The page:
How to (re) Make Money: Part 1, Print
2012 marks the 40th anniversary of Money Magazine
and what better way to ring in a birthday year than with a new look and a bold new tablet app. Here in part 1 Design Director Neil Jamieson
gives us some insight into how he and his team refined the look of the personal finance magazine in print. (In part 2 he'll tell us all about Money
's tablet version, look for it next week!)
Photographs by Travis Rathbone
This new look was about 6 months in the making. Why so long? This is some pretty complex content and in order to deliver it in a clear, concise and hopefully engaging way I thought it was super important that the art department (all of us personal finance mag newbies) really had a handle on it. This learning period bought us a level of trust from our editors and meant all of our design decisions came from an informed place.
After working with the content for a while we learned that (a) The world's economy is terrifying, (b) that I don't know the first thing about investing and (c) the magazine could use more than just a couple of new fonts and a coat of paint. The editors and I where able to identify the areas that we wanted to address and our "refinement" quickly became a redesign. A lot of the tweaks we wanted to make where aesthetic...we wanted to be more ambitious with our photography, less fussy with our packaging, tighter with our use of color (you know, the usual), but we also wanted to work on different (more graphic) ways to tell our stories, on pacing, on reorganizing/rethinking the front of book, on navigation, and on edit/ad separation. Structure:
We started with the most simple of elements...an ad separating rule...this 1 pica thick black bracket became the hallmark of the new look and served as a nice piece of structure to work around. It acted as a barrier between our edit and some pretty terrible looking ads.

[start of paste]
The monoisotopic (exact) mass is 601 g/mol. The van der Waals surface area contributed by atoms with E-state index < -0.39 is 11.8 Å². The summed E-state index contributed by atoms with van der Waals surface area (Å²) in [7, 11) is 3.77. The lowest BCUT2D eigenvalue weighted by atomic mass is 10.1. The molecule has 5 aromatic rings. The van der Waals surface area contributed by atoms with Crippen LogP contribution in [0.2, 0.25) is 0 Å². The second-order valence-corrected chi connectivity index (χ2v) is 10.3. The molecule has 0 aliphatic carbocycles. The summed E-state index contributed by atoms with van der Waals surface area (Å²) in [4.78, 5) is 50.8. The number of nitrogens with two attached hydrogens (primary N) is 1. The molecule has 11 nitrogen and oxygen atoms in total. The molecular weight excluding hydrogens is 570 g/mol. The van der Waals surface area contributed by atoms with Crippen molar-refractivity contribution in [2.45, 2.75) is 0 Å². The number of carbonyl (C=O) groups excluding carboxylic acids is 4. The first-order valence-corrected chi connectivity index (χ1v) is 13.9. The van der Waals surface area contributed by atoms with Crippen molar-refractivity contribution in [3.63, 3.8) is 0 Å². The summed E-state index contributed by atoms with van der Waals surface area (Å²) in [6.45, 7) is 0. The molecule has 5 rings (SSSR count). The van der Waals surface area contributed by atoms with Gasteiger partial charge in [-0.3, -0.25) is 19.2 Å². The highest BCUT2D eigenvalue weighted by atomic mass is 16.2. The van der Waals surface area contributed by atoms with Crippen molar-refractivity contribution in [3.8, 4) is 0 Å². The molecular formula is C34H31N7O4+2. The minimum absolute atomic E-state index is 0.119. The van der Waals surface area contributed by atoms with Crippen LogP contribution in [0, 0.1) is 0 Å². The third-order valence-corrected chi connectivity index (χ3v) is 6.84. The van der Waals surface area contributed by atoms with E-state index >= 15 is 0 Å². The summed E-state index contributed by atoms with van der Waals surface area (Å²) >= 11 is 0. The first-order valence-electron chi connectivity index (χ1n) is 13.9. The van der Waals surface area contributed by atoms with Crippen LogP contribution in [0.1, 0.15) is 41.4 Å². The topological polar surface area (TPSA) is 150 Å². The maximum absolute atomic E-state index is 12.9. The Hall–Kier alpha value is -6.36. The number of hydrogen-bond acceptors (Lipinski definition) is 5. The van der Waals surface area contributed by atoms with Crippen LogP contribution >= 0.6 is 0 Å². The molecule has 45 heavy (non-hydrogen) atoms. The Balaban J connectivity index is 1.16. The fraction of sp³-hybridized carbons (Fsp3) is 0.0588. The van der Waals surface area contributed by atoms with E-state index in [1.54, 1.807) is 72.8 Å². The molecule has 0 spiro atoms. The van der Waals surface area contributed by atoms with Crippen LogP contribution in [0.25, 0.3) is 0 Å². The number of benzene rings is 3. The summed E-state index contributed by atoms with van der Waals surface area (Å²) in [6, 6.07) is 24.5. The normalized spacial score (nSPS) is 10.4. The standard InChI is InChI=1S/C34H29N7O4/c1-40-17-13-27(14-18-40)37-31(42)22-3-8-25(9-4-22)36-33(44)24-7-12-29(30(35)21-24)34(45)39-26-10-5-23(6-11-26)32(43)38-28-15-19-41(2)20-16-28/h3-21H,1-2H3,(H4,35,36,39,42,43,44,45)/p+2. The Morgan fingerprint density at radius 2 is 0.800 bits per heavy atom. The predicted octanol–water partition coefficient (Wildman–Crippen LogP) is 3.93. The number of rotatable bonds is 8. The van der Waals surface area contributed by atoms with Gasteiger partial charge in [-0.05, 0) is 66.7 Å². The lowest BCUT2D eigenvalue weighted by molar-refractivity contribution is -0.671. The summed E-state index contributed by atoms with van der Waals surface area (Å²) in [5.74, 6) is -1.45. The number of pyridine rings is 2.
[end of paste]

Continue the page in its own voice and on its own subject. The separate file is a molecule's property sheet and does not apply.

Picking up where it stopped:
A New Display Face: Early on in the process we fell in love with a font drawn by the Swiss Foundry Lineto called Brauer. The condensed face felt modern and unfussy but it still had lots of personality while being legible and clear. It also was fairly gender neutral which was appropriate for our readership and I liked that it didn't feel too feminine when knocked out. It also paired really nicely with our serif face which we kept from the old design (good ol' Benton Modern). The good folks at Lineto extended the family for me to include custom light and thin weights which made it a little more versatile.
Illustration by Oliver Munday
We then started developing our navigation (which obviously had its uses in the tablet version... more on that in part 2) and defining each section by an accent color (plan: green, health: red etc) which we picked up in the art for each section
Some pages just needed a spring clean... a couple of before (left) and afters (right)
Illustration by Brett Affrunti
Photograph by Ryan Donnell
...Others needed More attention: Sometimes a 500 word narrative isn't the answer, we tried to figure out smarter, more dynamic story telling solutions
Illustration by Vault 49
Infographic by Luke Shuman
Features: The feature well became bolder and more graphic. The art has more room to breathe and the content is more organized and less fussy. Kudos to photo director Ryan Cadiz and his team for their ambition and tirelessness and for turning some super complex ideas into extraordinary images
Illustration by Mark Macho
Photograph by Dan Saelinger
Some Highlights from our double "investor's guide" issue